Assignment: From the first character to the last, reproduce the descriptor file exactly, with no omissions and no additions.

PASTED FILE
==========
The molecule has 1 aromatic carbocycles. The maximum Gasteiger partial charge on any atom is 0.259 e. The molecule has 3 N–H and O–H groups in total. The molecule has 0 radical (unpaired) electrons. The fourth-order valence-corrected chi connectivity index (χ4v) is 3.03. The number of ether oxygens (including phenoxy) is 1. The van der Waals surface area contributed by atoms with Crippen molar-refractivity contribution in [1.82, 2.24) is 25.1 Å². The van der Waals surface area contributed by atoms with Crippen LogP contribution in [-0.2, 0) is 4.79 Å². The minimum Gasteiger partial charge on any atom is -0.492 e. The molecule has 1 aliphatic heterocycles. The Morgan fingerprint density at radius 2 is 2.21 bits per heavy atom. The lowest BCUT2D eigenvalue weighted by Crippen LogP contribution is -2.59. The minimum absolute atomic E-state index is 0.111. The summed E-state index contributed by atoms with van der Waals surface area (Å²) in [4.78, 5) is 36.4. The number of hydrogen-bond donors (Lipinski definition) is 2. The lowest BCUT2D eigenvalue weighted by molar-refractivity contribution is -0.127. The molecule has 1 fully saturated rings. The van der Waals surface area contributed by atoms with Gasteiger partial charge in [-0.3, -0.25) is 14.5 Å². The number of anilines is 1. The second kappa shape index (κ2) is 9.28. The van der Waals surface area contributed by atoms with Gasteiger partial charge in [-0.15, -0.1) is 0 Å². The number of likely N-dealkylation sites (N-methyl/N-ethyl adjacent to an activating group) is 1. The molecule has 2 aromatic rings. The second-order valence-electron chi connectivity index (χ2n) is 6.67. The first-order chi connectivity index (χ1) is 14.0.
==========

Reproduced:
The molecule has 1 aromatic carbocycles. The maximum Gasteiger partial charge on any atom is 0.259 e. The molecule has 3 N–H and O–H groups in total. The molecule has 0 radical (unpaired) electrons. The fourth-order valence-corrected chi connectivity index (χ4v) is 3.03. The number of ether oxygens (including phenoxy) is 1. The van der Waals surface area contributed by atoms with Crippen molar-refractivity contribution in [1.82, 2.24) is 25.1 Å². The van der Waals surface area contributed by atoms with Crippen LogP contribution in [-0.2, 0) is 4.79 Å². The minimum Gasteiger partial charge on any atom is -0.492 e. The molecule has 1 aliphatic heterocycles. The Morgan fingerprint density at radius 2 is 2.21 bits per heavy atom. The lowest BCUT2D eigenvalue weighted by Crippen LogP contribution is -2.59. The minimum absolute atomic E-state index is 0.111. The summed E-state index contributed by atoms with van der Waals surface area (Å²) in [4.78, 5) is 36.4. The number of hydrogen-bond donors (Lipinski definition) is 2. The lowest BCUT2D eigenvalue weighted by molar-refractivity contribution is -0.127. The molecule has 1 fully saturated rings. The van der Waals surface area contributed by atoms with Gasteiger partial charge in [-0.3, -0.25) is 14.5 Å². The number of anilines is 1. The second kappa shape index (κ2) is 9.28. The van der Waals surface area contributed by atoms with Gasteiger partial charge in [-0.15, -0.1) is 0 Å². The number of likely N-dealkylation sites (N-methyl/N-ethyl adjacent to an activating group) is 1. The molecule has 2 aromatic rings. The second-order valence-electron chi connectivity index (χ2n) is 6.67. The first-order chi connectivity index (χ1) is 14.0.